Wednesday 23 May 2018

Musical style is like a language: I chat to German composer Moritz Eggert

Moritz Eggert (Photo Christian Hartlmeier Klein)
Moritz Eggert (Photo Christian Hartlmeier Klein)
The German composer Moritz Eggert has a new disc of his compositions on the NEOS label. The Bavarian Radio Symphony Orchestra, conducted by David Robertson and by Peter Rundel, has recorded Moritz' Muzak and Number Nine VII:Masse. Moritz's music is notable for its polystylistic qualities, using musical genres from pop to classical music and including the entire body of the sound world in one composition. I recently chatted with him via Skype to find out more.

Moritz Eggert and Wilhelm Killmayer
Moritz Eggert and Wilhelm Killmayer
I was interested in whether Moritz deliberately thought about style when he was planning a piece, but he sees this as a tricky question - if he could give a definitive answer it would be limiting. For Moritz musical style is like a language, and he is not completely devoted to one particular one and he quotes the example of Mozart who could write in a wide variety of styles. For Moritz, technique and style are like languages, and just as we can speak a number of languages, so he embodies a number of techniques and styles.

Moritz was very influenced by Wilhelm Killmayer (1927-2017) who was Moritz's teacher at the Hochschule für Musik und Theater München. For Moritz, Killmayer was one of the most free-thinking of German composers of the time; during the 1980s, Moritz describes German composers as being frequently dogmatic, either belonging to this movement or that. Killmayer stood apart from this and encouraged his students to be as free as possible. And it wasn't just a mode of thinking for Killmayer's students, Moritz finds Killmayer's own music very free.

Moritz Eggert (Photo Katharina Dubno)
Moritz Eggert (Photo Katharina Dubno)
It is thinking about what a piece is about which helps Moritz decide the musical language he is going to use, and one of his idols is Stravinsky, a composer who used a variety of different languages but still each piece was clearly associated with Stravinsky. Moritz hopes that this could be the case with him, with the distinct ideas appearing as part of a whole. He does not decide in advance what style or language to use, he uses them as a means of expression.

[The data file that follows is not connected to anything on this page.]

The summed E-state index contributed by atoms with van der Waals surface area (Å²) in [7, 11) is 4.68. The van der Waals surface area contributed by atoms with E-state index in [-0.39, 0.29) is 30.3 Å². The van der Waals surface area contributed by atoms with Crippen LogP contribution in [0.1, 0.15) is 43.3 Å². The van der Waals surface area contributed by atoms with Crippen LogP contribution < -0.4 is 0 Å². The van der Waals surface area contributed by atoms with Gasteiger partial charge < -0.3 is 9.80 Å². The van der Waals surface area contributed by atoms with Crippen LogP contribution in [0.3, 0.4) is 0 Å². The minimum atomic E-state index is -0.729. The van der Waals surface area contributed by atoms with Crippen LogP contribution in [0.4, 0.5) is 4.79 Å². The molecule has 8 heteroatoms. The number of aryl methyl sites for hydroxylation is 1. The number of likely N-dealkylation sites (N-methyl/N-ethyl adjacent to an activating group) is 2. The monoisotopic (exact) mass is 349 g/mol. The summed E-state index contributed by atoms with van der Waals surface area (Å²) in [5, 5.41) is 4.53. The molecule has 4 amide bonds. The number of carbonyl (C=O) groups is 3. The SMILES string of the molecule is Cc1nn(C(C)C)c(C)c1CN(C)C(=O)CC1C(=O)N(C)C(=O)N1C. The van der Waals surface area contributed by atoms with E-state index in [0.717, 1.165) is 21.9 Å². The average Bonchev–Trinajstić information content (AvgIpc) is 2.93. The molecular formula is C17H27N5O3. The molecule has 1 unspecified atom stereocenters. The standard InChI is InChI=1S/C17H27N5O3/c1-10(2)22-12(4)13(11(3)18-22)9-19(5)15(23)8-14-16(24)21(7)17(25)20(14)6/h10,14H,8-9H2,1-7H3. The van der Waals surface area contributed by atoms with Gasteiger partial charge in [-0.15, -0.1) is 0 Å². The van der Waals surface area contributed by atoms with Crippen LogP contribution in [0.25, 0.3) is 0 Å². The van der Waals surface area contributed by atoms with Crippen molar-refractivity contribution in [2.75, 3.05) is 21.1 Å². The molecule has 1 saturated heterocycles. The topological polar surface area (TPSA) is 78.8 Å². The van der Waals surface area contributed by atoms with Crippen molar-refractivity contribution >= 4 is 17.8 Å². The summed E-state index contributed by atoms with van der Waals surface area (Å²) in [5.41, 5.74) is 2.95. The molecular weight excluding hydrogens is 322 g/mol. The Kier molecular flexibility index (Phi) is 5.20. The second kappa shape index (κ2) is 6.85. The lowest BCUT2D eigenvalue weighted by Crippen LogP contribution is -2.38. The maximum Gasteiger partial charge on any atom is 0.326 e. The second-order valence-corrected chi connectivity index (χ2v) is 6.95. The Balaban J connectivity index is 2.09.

He is critical of composing techniques which insist that something has to be here, because of the plan. And Moritz's response is why? He thinks that there is more interest for the listener if a composer doesn't follow their plan.

Listeners are an entity which Moritz takes seriously when composing, and he tries to get into their head. Of course, this is not entirely possible but you can look and listen, asking questions, 'is this necessary?', 'is this too long'. So as Moritz composes he is constantly questioning in is head. And he feels this questioning is more important than any technical decisions, he doesn't stick to the plan if it doesn't work.

Composition for Moritz is always about telling a story. He has a very clear idea of what a piece is about and he creates a linear development which takes the listener on a journey so that the end is different to the start, and you reconsider things that you have heard before.

Regarding his influences, he listens to a lot of contemporary music and cites Wolfgang Rihm, Helmut Lachnemann, Iannis Xenakis, John Cage, and Morton Feldman. But the composer who inspired him to become a composer was Eric Statie, a composer who was isolated yet extremely influential and whose combination of stubbornness and uniqueness Moritz finds akin to elements of Wilhelm Killmayer's life. Another composer he quotes is Charles Ives, partly for Ives exuberance and positive approach to dissonance, which Moritz finds very different from the Second Viennese School. For the Viennese, dissonance was used to depict extremes and madness, with works like Lulu and Erwartung using dissonance to depict the borders of sanity. Ives, on the other hand, viewed dissonance and note clusters as a positive thing, the more notes the more energy!

Moritz Eggert
Moritz Eggert